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Close to Home: Stakes are high in this week's Afghan election

  • Ted Eliot

The April 5 Afghan presidential election is about to happen. The election commission has prepared the ballots, organized the polling places and kept an eye on the candidates to try to make sure none of them are breaking the campaign rules.

Although the Taliban have made it clear that it will do everything it can to disrupt the election, the number of polling places that are unlikely to open for security reasons will be a lot fewer than in the last election in 2009.

As there are nine candidates, probably none of them will receive more than 50 percent of the vote and thereby a second round, pitting the two top vote-getters against each other, will be necessary. The three leading candidates are the man President Hamid Karzai defeated in 2009 and former ministers of finance and foreign affairs. Assuming that both rounds go smoothly, there should be a new president in office by early summer.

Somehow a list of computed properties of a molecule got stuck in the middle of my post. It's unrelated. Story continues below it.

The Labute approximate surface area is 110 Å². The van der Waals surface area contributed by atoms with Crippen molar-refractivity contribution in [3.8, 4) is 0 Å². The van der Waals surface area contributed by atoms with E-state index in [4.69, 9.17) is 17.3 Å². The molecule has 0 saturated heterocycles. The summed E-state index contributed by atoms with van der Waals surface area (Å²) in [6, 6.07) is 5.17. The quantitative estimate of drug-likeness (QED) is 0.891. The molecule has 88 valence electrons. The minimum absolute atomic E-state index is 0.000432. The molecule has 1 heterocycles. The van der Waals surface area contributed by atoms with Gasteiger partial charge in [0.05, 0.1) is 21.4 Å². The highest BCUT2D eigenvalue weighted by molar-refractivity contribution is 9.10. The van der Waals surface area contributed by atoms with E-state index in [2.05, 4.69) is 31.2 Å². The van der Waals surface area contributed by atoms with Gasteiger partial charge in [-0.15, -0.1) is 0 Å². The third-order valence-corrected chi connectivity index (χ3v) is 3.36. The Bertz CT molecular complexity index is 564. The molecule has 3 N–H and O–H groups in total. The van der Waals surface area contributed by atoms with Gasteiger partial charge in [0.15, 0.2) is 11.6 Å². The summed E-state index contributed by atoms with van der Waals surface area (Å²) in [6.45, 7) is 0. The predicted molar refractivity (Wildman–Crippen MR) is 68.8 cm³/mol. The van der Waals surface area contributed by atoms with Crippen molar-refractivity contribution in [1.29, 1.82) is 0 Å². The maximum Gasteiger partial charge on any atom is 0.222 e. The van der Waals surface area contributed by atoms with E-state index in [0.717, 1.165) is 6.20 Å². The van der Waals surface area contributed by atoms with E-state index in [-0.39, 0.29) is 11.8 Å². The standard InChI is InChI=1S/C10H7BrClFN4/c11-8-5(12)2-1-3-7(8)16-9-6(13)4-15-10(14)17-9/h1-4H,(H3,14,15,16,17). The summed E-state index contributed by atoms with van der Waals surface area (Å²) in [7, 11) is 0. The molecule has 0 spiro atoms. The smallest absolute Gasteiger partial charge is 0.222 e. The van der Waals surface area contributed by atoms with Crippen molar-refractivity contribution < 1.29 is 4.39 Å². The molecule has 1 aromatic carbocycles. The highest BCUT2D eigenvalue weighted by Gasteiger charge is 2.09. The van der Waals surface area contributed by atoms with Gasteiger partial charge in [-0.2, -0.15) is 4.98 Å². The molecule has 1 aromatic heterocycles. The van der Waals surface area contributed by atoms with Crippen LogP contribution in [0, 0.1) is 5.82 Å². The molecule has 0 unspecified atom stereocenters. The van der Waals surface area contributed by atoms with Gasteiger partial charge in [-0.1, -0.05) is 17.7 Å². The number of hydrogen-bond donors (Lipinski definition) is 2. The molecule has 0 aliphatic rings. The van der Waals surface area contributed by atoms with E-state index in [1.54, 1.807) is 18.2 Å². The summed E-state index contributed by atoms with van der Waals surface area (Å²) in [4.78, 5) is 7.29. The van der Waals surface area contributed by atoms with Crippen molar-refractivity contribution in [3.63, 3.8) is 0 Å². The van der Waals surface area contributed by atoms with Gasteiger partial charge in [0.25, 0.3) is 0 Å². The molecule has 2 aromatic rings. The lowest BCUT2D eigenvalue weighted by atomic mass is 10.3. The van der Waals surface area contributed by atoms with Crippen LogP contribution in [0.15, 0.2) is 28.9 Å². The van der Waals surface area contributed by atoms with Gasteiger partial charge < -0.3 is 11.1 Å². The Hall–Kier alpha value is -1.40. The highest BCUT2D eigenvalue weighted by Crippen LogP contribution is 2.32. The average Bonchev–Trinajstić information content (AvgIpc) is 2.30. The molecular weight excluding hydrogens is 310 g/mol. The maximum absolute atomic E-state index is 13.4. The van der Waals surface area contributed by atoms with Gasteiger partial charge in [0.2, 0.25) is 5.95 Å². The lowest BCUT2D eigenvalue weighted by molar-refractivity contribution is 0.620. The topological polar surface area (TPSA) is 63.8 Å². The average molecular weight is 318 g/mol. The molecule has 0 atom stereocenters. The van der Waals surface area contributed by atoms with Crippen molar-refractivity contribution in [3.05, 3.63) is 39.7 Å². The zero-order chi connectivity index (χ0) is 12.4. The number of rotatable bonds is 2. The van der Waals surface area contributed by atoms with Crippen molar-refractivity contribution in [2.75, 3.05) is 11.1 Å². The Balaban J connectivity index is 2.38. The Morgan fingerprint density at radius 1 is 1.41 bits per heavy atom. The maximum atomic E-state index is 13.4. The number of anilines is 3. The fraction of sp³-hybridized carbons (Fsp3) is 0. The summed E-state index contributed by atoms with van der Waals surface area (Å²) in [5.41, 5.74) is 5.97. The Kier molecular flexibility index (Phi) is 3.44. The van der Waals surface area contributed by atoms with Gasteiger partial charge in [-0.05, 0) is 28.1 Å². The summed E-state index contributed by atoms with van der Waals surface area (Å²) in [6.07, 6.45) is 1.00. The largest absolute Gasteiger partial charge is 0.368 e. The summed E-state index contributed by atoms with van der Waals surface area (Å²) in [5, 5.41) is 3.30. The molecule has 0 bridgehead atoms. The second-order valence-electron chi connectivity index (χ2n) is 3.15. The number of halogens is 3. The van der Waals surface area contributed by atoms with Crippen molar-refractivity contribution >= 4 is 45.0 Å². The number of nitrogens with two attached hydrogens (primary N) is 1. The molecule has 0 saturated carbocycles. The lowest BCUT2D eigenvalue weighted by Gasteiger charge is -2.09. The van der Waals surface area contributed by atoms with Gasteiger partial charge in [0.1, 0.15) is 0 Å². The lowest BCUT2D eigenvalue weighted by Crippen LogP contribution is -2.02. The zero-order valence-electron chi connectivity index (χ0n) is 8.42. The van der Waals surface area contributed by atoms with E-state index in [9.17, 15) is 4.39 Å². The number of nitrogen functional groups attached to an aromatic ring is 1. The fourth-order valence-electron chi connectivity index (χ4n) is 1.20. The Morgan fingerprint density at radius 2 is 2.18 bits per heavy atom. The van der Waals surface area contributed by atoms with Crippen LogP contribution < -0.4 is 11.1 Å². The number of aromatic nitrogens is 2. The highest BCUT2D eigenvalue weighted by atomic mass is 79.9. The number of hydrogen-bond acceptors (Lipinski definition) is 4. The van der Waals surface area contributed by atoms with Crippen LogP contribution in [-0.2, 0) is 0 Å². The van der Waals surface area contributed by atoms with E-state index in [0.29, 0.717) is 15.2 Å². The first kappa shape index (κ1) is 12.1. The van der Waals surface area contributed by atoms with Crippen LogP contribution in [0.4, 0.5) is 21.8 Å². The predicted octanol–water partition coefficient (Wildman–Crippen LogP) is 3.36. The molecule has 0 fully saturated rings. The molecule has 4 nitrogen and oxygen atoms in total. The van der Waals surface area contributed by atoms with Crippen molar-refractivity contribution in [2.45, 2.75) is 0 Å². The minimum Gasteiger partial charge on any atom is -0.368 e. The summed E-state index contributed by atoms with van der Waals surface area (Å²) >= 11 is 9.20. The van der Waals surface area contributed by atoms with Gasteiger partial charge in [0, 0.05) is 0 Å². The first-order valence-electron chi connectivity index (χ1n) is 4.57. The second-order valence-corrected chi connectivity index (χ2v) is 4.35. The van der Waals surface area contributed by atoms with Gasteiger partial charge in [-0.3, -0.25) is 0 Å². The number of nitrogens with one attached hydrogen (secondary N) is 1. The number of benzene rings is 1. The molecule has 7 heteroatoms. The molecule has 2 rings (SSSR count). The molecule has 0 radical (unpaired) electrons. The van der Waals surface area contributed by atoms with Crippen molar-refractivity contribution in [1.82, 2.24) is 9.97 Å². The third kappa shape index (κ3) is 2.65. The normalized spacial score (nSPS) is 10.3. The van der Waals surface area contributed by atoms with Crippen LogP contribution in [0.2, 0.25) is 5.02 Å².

But a lot can go wrong. Karzai says he is not supporting any particular candidate, but he persuaded one of his brothers not to run, and that brother immediately endorsed a candidate who is now widely believed to be Karzai’s choice, someone over whom he might be able to have considerable influence. And major Taliban attacks, voter intimidation and fraud are all possible.

The stakes in this election are enormous. If it is seen by the Afghan people to be free and fair, it will be a huge step forward in the establishment of a new and stable government. If not, Afghanistan could once again descend into political chaos, greatly complicating its security, stability and economic progress.

The election comes at a time when many indicators of progress in Afghanistan are positive. The capabilities of its security forces have been steadily improving. GDP has grown about 9 percent annually since 2002. About 10.5 million Afghans are enrolled in schools, 40 percent of them girls. Sixty percent of Afghans have access to health facilities. There are 16 million subscribers to four mobile phone companies. The country has 50 TV stations. At last count, 472,000 Afghans were on Facebook.

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